German Prisoners of War helping a
wounded Canadian, Arleux 1917.
Credit: Library and Archive
As the sun set on 3 May 1917, the Canadians had been involved in nearly 16 hours of strenuous defense and assault. They had lost 1,269 men taking Fresnoy. On the German side, the first day of the 3rd Battle of the Scarpe, official records list their deepest losses occurring at Fresnoy. The loss of Fresnoy did not sit well with the German High Command. One German regimental historian wrote that the Canadians had knocked Fresnoy, “out of the German defensive wall which had to be replaced without delay.” The Allies occupying the town had a commanding sight over sections of German trenches in the Oppy-Méricourt line and the Hindenberg Line (Wotan Stellung).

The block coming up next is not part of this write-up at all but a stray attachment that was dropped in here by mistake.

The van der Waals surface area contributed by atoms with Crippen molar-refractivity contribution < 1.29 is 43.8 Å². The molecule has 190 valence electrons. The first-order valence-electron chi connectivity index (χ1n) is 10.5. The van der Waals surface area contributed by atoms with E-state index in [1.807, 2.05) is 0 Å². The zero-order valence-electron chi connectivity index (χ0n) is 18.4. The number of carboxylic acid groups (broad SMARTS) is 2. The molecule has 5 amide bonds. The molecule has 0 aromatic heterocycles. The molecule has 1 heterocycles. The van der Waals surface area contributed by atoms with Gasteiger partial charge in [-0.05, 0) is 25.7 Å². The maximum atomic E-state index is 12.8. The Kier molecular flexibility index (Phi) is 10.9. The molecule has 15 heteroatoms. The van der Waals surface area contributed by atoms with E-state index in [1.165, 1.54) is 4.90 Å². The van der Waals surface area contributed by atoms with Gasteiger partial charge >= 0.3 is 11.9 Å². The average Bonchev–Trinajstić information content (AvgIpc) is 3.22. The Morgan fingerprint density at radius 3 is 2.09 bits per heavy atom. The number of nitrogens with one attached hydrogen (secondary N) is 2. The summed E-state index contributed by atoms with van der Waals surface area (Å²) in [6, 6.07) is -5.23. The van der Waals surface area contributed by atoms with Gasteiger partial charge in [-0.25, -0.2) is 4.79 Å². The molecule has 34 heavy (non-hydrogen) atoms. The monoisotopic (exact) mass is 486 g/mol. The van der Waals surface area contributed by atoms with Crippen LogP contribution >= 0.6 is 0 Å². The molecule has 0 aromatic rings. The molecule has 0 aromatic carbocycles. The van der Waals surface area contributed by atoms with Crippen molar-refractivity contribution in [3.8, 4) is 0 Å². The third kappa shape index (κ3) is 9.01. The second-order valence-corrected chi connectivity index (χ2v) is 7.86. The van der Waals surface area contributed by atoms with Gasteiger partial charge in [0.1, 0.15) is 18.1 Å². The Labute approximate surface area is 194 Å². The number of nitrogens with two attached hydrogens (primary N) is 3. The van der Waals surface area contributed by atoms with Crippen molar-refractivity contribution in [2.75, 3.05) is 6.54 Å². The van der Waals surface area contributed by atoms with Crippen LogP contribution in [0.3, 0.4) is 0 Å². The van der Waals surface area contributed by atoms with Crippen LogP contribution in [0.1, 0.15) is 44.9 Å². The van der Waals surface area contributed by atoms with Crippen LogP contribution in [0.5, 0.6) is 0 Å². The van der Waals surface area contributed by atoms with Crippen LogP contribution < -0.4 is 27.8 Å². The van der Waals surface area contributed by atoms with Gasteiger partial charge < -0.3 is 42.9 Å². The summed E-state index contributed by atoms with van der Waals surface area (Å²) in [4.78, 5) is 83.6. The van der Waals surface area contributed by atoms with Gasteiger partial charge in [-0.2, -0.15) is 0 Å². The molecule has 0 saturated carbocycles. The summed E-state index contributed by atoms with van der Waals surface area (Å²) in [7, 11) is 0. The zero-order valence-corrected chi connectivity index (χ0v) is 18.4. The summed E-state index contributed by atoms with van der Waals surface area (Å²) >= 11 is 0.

Canadian identifying a deceased
 German soldier, Arras Sector 1917.
Credit: Library and Archives
 In my next entry, I will look at the second major German attack to re-capture Fresnoy on 8 May 1917 and its impact on the Canadian and British lines.


  1. Thanks for the work on this site. If Arras is the forgotten battle then the capture and loss of Fresnoy are totally ignored. I look forward to reading of its defence but unfortunate loss. Consolidating won ground was always a problem; here the Germans really wanted it back.
    Everett Sharp (@arras95- EverettSharp1)

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  5. My Great Grandfather David O'Grady died on the 3rd of May in the midst of this. His name appears on the Vimy Ridge Memorial. One man, a Husband and a Father. Just so all know that his line and name go on.
    CW Hatton, Peterborough, Ontario, Canada

  6. My Great Grandfather David O'Grady died on the 3rd of May in the midst of this. His name appears on the Vimy Ridge Memorial. One man, a Husband and a Father. Just so all know that his line and name go on.